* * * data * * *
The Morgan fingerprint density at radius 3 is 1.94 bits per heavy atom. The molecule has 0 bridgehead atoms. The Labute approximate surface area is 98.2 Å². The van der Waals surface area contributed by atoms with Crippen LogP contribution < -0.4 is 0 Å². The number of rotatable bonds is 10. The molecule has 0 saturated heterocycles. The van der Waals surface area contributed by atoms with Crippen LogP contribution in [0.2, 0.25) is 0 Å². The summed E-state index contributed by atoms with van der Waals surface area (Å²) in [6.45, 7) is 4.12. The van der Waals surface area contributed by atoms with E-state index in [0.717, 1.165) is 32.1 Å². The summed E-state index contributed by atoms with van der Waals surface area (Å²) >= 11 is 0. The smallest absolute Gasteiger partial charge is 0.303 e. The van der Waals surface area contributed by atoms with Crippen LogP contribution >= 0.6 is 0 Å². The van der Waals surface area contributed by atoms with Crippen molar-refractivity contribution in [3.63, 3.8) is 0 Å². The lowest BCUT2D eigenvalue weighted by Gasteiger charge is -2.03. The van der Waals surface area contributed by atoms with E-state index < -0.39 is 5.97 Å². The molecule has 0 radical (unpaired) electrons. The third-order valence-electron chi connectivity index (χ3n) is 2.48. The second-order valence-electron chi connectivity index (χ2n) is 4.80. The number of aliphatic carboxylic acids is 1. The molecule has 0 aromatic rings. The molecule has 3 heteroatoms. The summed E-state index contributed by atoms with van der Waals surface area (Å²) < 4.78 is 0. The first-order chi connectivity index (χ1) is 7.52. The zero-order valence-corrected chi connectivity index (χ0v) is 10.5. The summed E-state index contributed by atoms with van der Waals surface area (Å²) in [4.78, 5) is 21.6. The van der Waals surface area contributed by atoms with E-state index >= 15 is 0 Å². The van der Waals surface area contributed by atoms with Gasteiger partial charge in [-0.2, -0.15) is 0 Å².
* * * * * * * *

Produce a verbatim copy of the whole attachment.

The Morgan fingerprint density at radius 3 is 1.94 bits per heavy atom. The molecule has 0 bridgehead atoms. The Labute approximate surface area is 98.2 Å². The van der Waals surface area contributed by atoms with Crippen LogP contribution < -0.4 is 0 Å². The number of rotatable bonds is 10. The molecule has 0 saturated heterocycles. The van der Waals surface area contributed by atoms with Crippen LogP contribution in [0.2, 0.25) is 0 Å². The summed E-state index contributed by atoms with van der Waals surface area (Å²) in [6.45, 7) is 4.12. The van der Waals surface area contributed by atoms with E-state index in [0.717, 1.165) is 32.1 Å². The summed E-state index contributed by atoms with van der Waals surface area (Å²) >= 11 is 0. The smallest absolute Gasteiger partial charge is 0.303 e. The van der Waals surface area contributed by atoms with Crippen LogP contribution >= 0.6 is 0 Å². The van der Waals surface area contributed by atoms with Crippen molar-refractivity contribution in [3.63, 3.8) is 0 Å². The lowest BCUT2D eigenvalue weighted by Gasteiger charge is -2.03. The van der Waals surface area contributed by atoms with E-state index < -0.39 is 5.97 Å². The molecule has 0 radical (unpaired) electrons. The third-order valence-electron chi connectivity index (χ3n) is 2.48. The second-order valence-electron chi connectivity index (χ2n) is 4.80. The number of aliphatic carboxylic acids is 1. The molecule has 0 aromatic rings. The molecule has 3 heteroatoms. The summed E-state index contributed by atoms with van der Waals surface area (Å²) < 4.78 is 0. The first-order chi connectivity index (χ1) is 7.52. The zero-order valence-corrected chi connectivity index (χ0v) is 10.5. The summed E-state index contributed by atoms with van der Waals surface area (Å²) in [4.78, 5) is 21.6. The van der Waals surface area contributed by atoms with E-state index >= 15 is 0 Å². The van der Waals surface area contributed by atoms with Gasteiger partial charge in [-0.2, -0.15) is 0 Å².